The hybrid bass bite has picked up this week in the lakes where they are stocked. The best lake was Bobben, where an angler fishing Friday caught a half-dozen up to about 2 pounds by fishing chicken livers on the bottom. Other lakes stocked with hybrids include Russell and Beaver.


Bill and Winters from Louisville, Kentucky fished with Capt. Greg Hildreth a few weeks back and had this “double” of bull redfish.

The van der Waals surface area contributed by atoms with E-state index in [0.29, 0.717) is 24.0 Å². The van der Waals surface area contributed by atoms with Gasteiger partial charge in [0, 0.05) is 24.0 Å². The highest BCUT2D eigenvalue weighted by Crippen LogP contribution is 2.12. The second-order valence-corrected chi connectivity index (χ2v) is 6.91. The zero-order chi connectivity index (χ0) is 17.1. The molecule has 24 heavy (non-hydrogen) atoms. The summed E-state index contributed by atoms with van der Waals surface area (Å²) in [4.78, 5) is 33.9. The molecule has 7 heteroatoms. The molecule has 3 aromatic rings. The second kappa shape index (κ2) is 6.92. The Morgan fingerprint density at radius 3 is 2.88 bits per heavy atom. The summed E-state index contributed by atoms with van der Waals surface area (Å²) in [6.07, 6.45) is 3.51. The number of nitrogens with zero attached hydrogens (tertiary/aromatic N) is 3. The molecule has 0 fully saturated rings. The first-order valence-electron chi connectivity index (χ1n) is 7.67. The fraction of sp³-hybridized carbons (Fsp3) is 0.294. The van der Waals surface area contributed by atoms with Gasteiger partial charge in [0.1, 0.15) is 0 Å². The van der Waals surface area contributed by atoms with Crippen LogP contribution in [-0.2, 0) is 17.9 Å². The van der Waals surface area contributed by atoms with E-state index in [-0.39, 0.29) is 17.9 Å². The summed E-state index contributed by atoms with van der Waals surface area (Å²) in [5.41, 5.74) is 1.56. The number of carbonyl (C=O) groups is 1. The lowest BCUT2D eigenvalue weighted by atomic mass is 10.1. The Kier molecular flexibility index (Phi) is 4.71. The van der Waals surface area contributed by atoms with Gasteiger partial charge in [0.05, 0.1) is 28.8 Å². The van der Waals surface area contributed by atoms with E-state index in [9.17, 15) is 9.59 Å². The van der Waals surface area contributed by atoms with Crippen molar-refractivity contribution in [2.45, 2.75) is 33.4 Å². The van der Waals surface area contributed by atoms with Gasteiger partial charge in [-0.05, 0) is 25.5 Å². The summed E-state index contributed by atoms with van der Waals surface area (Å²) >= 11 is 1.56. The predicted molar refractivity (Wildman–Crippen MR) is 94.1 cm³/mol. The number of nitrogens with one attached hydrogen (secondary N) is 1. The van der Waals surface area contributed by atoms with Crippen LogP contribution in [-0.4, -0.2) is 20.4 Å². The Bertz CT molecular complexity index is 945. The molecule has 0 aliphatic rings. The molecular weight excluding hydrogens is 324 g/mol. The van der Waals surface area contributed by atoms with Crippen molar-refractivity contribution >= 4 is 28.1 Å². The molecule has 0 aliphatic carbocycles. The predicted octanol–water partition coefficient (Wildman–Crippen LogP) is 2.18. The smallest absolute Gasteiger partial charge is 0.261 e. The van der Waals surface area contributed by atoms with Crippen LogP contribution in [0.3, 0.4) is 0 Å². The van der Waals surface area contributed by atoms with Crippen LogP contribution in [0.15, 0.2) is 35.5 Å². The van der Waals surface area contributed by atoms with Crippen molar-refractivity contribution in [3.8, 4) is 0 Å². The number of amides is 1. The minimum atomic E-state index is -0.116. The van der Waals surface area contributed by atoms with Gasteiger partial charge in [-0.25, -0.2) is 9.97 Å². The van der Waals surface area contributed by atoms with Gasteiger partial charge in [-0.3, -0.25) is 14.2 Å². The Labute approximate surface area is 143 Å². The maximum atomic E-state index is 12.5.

Capt. Greg Hildreth has been catching the bull reds (many were 38 to 40 inches) again this week by fishing mullet and pogies on the bottom along the bars and channels in the sounds around Brunswick. I talked with an angler fishing the Brunswick area this week, and he and his partner have found a bunch of trout by fishing live bait deep and casting artificials in the same areas. Trout are mostly in the intracoastal waterway and lower parts of Crooked River right now. They will be working their way upstream as the water cools. With this colder weather, the trout should start schooling well. In the next couple weeks, when you find them you have probably found a whole school of trout, but you probably won’t catch them everywhere you stop like we have been doing for the last couple of months. Water temps will probably clip the 60’s by the end of the weekend. An angler fishing a pier in the Brunswick area caught a few small sheepshead this week by dropping fiddler crabs around the pilings. Look for the sheepshead bite to tick up with the cooler weather, as well. For guide trip information, call Capt. Greg Hildreth at (912) 617-1980 or check out his website.  Check with the Jekyll Island Fishing Center (912-635-3556) for the latest on the Jekyll Island Pier or St. Simons Bait & Tackle (912-634-1888) for the latest on the St. Simons Pier.